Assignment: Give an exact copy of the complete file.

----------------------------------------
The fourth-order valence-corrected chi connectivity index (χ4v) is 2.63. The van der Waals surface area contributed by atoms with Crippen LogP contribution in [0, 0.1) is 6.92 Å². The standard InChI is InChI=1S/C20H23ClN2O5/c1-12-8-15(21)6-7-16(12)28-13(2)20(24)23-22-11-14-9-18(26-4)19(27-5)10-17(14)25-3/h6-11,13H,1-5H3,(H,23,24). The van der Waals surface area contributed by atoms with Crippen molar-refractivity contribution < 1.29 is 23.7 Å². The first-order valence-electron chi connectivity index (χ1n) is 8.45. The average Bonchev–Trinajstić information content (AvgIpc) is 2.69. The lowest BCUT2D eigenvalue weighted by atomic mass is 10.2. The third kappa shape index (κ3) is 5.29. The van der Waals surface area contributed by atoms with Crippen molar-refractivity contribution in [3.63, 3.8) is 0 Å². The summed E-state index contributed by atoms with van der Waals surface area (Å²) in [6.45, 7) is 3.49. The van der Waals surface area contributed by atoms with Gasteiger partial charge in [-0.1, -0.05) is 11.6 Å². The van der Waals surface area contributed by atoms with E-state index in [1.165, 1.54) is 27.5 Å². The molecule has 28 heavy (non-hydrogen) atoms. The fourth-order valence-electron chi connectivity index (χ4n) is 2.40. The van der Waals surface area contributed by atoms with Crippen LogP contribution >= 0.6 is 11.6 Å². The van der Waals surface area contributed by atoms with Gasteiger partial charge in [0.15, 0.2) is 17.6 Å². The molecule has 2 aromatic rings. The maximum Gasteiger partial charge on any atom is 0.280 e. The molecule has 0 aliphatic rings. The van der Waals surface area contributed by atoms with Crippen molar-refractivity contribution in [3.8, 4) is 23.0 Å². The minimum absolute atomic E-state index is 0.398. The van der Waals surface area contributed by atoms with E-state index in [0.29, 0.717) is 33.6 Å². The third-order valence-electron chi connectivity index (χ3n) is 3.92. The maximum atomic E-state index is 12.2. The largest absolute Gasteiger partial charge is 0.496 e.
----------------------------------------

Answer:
The fourth-order valence-corrected chi connectivity index (χ4v) is 2.63. The van der Waals surface area contributed by atoms with Crippen LogP contribution in [0, 0.1) is 6.92 Å². The standard InChI is InChI=1S/C20H23ClN2O5/c1-12-8-15(21)6-7-16(12)28-13(2)20(24)23-22-11-14-9-18(26-4)19(27-5)10-17(14)25-3/h6-11,13H,1-5H3,(H,23,24). The van der Waals surface area contributed by atoms with Crippen molar-refractivity contribution < 1.29 is 23.7 Å². The first-order valence-electron chi connectivity index (χ1n) is 8.45. The average Bonchev–Trinajstić information content (AvgIpc) is 2.69. The lowest BCUT2D eigenvalue weighted by atomic mass is 10.2. The third kappa shape index (κ3) is 5.29. The van der Waals surface area contributed by atoms with Crippen molar-refractivity contribution in [3.63, 3.8) is 0 Å². The summed E-state index contributed by atoms with van der Waals surface area (Å²) in [6.45, 7) is 3.49. The van der Waals surface area contributed by atoms with Gasteiger partial charge in [-0.1, -0.05) is 11.6 Å². The van der Waals surface area contributed by atoms with E-state index in [1.165, 1.54) is 27.5 Å². The molecule has 28 heavy (non-hydrogen) atoms. The fourth-order valence-electron chi connectivity index (χ4n) is 2.40. The van der Waals surface area contributed by atoms with Crippen LogP contribution >= 0.6 is 11.6 Å². The van der Waals surface area contributed by atoms with Gasteiger partial charge in [0.15, 0.2) is 17.6 Å². The molecule has 2 aromatic rings. The maximum Gasteiger partial charge on any atom is 0.280 e. The molecule has 0 aliphatic rings. The van der Waals surface area contributed by atoms with Crippen molar-refractivity contribution in [3.8, 4) is 23.0 Å². The minimum absolute atomic E-state index is 0.398. The van der Waals surface area contributed by atoms with E-state index in [0.29, 0.717) is 33.6 Å². The third-order valence-electron chi connectivity index (χ3n) is 3.92. The maximum atomic E-state index is 12.2. The largest absolute Gasteiger partial charge is 0.496 e.